The word “consumerism” seems to imply that the act of consuming is the essence of our being, something more profound than what existentialism or Freudianism were hinting at. I understand that pushing a shopping cart and loading it with things that we decide all by ourselves to pick from the shelves can occasionally give us a sense of freedom. But enlightenment?
The word “consumerism”, according to Merriam-Webster, can mean two different things.
1) the promotion of the consumer’s interests
2) the theory that an increasing consumption of goods is economically desirable; also a preoccupation with and an inclination toward the buying of consumer goods
Limitless consumption is something we feel we are against. But being “anti” is hardly ever effective marketing. On the contrary, it creates negative atmosphere, which is exactly the kind of environment that makes people want to “go shopping“.
To be sure, the term “green consumerism” does yield over 90,000 search results on the big G, and it “refers to recycling, purchasing and using eco-friendly products that minimize damage to the environment.”
Minimize – not revert.
Of course, consumers can do a lot to help mother nature, or to improve the health of ecosystems. They can change en masse to using only recycled products, to plant a native tree or two for every pound of palm oil they consume.
All these actions are great, but they need an abundance of a resource we don’t have: time.
It seems unlikely that a variety of “consumerism”, the preoccupation with and inclination toward the buying of consumer goods, is a solution to anything.
From this perspective, collaborative consumption is merely a means to an end. What overshadows the cuddly warmth of the sharing economy is that we as a society have to lower overall consumption of resources or perish. We have to abolish the transformation of nature into products in order to halt the destruction that is inherent in the process.
If we approach the many creative ventures that we see today from this perspective, we need to ask a different set of questions and develop different benchmarks for start-ups in the collaborative economy.
Instead of asking “how quickly does shareholder value grow?” we ask “how many cars are taken off the road because of car sharing communities?”
We ask “How many power drills have not been produced every year because of tool sharing communities?”
We ask “How many apartments have not been built because of social co-housing communities?”
We ask “How many passenger miles have not been traveled because of car sharing communities?”
We ask “How many invaluable water resources have not been used up for cotton growth because of cloth swapping communities?”
Sure, such communities can still focus on their own growth (an inescapable side-effect of being funded by venture capital), but that growth has natural limits. When all cars and tools and things are shared, and all vacant bedrooms are filled, the sharing economy reaches a “steady-state” – something anathema to the conventional economic model.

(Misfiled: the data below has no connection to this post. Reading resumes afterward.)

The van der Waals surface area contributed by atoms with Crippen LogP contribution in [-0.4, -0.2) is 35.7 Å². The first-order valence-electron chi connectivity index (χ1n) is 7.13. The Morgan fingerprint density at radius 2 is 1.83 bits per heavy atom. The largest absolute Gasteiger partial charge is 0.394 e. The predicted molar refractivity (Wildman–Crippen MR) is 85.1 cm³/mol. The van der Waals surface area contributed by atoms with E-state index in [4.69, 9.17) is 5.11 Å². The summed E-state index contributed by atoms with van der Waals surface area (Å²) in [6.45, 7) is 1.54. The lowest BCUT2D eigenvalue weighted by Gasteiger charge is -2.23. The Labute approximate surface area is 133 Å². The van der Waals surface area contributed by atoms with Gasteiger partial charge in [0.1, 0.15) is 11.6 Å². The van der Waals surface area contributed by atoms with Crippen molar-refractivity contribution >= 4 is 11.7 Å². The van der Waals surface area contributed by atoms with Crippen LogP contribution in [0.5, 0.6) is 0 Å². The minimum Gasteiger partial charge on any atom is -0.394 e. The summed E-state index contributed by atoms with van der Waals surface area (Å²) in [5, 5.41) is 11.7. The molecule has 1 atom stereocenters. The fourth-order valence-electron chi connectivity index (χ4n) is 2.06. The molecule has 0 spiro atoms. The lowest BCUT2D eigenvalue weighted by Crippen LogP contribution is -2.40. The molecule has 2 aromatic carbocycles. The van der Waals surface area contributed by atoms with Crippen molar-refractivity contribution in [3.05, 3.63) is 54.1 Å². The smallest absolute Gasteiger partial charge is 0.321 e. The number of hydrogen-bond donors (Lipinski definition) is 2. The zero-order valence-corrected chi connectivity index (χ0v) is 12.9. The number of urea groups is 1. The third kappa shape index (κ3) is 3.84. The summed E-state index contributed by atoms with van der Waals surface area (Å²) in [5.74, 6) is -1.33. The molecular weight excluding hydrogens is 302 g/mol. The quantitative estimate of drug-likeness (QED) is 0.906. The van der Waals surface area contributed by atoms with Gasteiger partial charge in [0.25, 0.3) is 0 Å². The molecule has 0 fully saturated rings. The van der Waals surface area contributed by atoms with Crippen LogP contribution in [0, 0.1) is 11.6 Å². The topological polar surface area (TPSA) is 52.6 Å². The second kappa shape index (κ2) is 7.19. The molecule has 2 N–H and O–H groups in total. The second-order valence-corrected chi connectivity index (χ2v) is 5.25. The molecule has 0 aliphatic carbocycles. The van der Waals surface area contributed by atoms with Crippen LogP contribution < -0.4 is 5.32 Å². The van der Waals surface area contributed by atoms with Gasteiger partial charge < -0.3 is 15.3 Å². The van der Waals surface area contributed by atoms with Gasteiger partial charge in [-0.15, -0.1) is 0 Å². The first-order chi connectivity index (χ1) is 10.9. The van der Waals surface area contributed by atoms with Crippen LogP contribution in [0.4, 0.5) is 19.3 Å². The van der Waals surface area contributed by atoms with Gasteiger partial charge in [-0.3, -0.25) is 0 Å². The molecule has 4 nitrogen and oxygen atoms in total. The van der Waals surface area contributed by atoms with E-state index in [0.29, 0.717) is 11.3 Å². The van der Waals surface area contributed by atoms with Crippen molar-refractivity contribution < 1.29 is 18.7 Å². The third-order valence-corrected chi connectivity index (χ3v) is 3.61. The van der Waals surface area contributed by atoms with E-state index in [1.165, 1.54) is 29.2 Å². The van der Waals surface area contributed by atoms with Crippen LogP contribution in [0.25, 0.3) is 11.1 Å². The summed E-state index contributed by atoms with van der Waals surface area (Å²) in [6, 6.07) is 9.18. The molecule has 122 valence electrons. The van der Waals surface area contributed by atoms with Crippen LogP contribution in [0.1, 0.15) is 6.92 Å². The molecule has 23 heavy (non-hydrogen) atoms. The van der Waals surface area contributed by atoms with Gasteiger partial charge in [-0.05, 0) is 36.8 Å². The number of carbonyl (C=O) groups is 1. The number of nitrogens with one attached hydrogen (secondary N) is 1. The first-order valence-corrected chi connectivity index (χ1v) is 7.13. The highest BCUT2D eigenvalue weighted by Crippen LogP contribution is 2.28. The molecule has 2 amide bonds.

The sharing economy carries in it the seed to overcome the suicidal model of infinite growth, because it serves communities rather than consumers. And for communities more goods and services doesn’t equate more happiness (as a community, they can’t be put down with Sponge Bob, cheeseburgers and prozac) . There is an optimum of how much of social life can be monetized and turned into services. Every sharing venture that wishes to be around for a long time in a community is heading for a steady state.
A cynic might say that we are consuming the same resources, whether we do it collaboratively or not, and that “community thinking” won’t get us out of our predicament. But there are some powerful effects of the sharing economy. People change their perspective: it’s much easier to consume less if you live in a subculture where that is the norm. They achieve radical reduction of excess capacity and waste through cooperation.
More importantly, these consequences don’t damage the sharing economy. It can handle a steady state. This fundamental difference with classic industrial capitalism that we see shining through is what gives me hope. When the sharing economy reaches its goals, it doesn’t make itself superfluous. When the old model (the one Thomas Piketty has gutted) realizes its full potential – maximum throughput of “resources”, full employment, – it will have destroyed itself and everything in its way. That is, this planet.
The theory is getting boring. We’ve heard it too often, the mantra of the finite planet, the appeal to something better than greed. The conspiracies that describe the powers pulling on us, and inflate them to mythical proportions.
- Share how and why we consume less. I created this Facebook Page, originally called “Do not consume”, later toned down to “Consume less”. The intention remains the same. The amount of junk that surrounds us is detrimental to everything.
- Reinforce each other in our ideas, and transforming the culture. We need this because we are vulnerable too, and some of us might need a replacement for the the piles of “stuff” that used to make us feel good about ourselves.
- Use (or build) those sharing economy services that have the best track record of long-term resource reduction. Look through the advertising.
Make it count.